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Hemodynamics in Idealized Stented Coronary Arteries: Important Stent Design Considerations

Abstract

Stent induced hemodynamic changes in the coronary arteries are associated with higher risk of adverse clinical outcome. The purpose of this study was to evaluate the impact of stent design on wall shear stress (WSS), time average WSS, and WSS gradient (WSSG), in idealized stent geometries using computational fluid dynamics. Strut spacing, thickness, luminal protrusion, and malapposition were systematically investigated and a comparison made between two commercially available stents (Omega and Biomatrix). Narrower strut spacing led to larger areas of adverse low WSS and high WSSG but these effects were mitigated when strut size was reduced, particularly for WSSG. Local hemodynamics worsened with luminal protrusion of the stent and with stent malapposition, adverse high WSS and WSSG were identified around peak flow and throughout the cardiac cycle respectively. For the Biomatrix stent, the adverse effect of thicker struts was mitigated by greater strut spacing, radial cell offset and flow-aligned struts. In conclusion, adverse hemodynamic effects of specific design features (such as strut size and narrow spacing) can be mitigated when combined with other hemodynamically beneficial design features but increased luminal protrusion can worsen the stent’s hemodynamic profile significantly.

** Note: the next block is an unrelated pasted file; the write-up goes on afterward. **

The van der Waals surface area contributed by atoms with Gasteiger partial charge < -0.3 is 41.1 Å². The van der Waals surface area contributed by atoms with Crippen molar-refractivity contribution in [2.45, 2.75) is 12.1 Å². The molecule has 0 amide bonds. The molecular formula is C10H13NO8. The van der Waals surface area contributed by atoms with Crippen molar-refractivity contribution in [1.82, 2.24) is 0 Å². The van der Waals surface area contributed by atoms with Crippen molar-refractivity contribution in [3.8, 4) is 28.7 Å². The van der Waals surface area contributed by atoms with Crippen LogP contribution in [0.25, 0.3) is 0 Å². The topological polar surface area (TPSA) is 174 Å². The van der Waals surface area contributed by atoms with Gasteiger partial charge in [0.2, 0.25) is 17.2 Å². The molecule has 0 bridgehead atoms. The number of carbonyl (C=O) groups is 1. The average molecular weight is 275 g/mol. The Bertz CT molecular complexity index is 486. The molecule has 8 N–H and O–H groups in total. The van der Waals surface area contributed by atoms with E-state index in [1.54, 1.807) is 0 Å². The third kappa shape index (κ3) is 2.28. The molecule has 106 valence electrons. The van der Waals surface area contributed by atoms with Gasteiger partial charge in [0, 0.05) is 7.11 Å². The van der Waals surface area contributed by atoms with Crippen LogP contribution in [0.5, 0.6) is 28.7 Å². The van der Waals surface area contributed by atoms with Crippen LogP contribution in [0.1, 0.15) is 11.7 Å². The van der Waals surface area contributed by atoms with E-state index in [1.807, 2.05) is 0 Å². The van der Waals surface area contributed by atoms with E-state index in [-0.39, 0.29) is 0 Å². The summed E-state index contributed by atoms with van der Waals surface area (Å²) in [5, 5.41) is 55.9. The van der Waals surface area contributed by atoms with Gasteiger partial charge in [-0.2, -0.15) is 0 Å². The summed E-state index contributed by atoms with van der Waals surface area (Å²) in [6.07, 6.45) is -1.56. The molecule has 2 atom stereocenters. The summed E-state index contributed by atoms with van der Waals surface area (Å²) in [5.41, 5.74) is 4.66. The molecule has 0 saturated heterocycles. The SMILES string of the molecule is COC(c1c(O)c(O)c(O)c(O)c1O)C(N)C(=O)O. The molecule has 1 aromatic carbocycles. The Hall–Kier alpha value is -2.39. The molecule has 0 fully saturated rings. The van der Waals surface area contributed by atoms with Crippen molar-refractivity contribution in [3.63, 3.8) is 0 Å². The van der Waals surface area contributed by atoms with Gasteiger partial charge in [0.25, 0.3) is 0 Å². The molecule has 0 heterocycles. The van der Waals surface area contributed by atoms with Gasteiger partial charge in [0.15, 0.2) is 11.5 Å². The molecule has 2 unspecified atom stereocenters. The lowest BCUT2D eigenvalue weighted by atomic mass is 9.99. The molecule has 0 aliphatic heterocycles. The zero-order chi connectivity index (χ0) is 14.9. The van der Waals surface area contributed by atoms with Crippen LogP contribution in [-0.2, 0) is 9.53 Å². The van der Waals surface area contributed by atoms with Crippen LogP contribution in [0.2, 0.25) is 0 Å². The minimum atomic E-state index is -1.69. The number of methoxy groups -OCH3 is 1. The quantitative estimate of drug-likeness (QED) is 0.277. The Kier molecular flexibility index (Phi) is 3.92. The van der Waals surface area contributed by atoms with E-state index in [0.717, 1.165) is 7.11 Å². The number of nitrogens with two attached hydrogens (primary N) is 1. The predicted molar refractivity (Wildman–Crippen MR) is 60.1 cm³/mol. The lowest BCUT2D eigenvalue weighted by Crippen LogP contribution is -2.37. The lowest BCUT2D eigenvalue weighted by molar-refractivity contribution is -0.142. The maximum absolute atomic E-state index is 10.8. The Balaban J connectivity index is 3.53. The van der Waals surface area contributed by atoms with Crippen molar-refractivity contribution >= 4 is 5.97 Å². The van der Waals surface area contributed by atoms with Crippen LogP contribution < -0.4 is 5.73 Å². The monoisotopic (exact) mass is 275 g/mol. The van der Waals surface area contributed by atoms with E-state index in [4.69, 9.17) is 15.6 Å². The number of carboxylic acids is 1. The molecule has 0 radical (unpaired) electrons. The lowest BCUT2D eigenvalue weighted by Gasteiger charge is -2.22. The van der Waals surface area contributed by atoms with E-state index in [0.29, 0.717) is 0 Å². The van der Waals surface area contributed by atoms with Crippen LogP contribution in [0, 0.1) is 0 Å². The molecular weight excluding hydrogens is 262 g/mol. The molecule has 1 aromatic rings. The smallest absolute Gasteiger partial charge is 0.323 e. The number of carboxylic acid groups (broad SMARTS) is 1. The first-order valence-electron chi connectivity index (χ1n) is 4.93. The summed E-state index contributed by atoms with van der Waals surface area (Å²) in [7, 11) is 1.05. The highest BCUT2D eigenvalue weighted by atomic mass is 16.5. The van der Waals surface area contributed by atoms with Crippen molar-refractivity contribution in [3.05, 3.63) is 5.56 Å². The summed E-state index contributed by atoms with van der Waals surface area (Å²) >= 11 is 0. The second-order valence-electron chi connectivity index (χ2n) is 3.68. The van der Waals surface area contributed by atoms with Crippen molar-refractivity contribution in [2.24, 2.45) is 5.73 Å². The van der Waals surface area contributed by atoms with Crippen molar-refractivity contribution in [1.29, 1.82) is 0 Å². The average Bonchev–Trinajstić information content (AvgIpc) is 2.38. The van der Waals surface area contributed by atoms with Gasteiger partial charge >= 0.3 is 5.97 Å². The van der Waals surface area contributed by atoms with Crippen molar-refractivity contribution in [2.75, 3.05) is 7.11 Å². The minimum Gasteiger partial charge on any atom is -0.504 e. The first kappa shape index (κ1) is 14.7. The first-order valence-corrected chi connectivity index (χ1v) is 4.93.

Introduction

Percutaneous coronary intervention (PCI) with stents is a widely used treatment for atheromatous coronary artery disease, a leading cause of death in the Western world.42 Yet, PCI failure is a relatively common occurrence, with 2% of stent patients dying due to thrombotic occlusion, and 15% requiring additional intervention for restenosis.25 Stent-induced hemodynamic changes are one of the important determinants of PCI outcome18 and stent design drives these hemodynamic changes.

A link between stent design and adverse clinical outcome was first established in stented rabbit iliac arteries,9 and this was followed by changes in WSS being associated with neointimal hyperplasia.24 Further investigations using simplified numerical14 and experimental methods,2,7 revealed that narrow strut spacing lead to undesirable flow stagnation zones and application of these concepts to 2D single stent units8 subsequently guided several computational studies. These found that strut spacing,14 stent connectors,36 strut peak angle,12 and strut thickness15 were all important hemodynamic considerations in stent design.

Strut thickness was the focus of many clinical studies with thicker struts causing higher thrombogenic risk,20 restenosis and reintervention rates.18 Subsequent computational studies however were more equivocal with some reporting thicker struts causing unfavorable flow regions,15,23 and others showing almost the opposite effect of reduced regions of adverse flow.1 Inter-strut spacing was found important and should be large to restore disturbed flow.14 Struts which are orientated to the flow direction appeared to reduce the area of flow recirculation. This includes connectors which were found only hemodynamically beneficial when aligned longitudinal to the flow.14 Computational optimization of the number of crowns revealed that the optimal number was dependent on the intra-strut angle12 (with 40° being ideal) and appeared to be independent of vessel diameter. This was subsequently refined by the same author, demonstrating that optimal strut angle may be somewhat dependent on vessel size.11 Peak-peak or valley-peak alignment also appeared to influence the ideal angle. These studies were often simplified using 2D,16 geometric simplifications,8,14 a smaller number of stent cells,15 and/or steady-state23 models.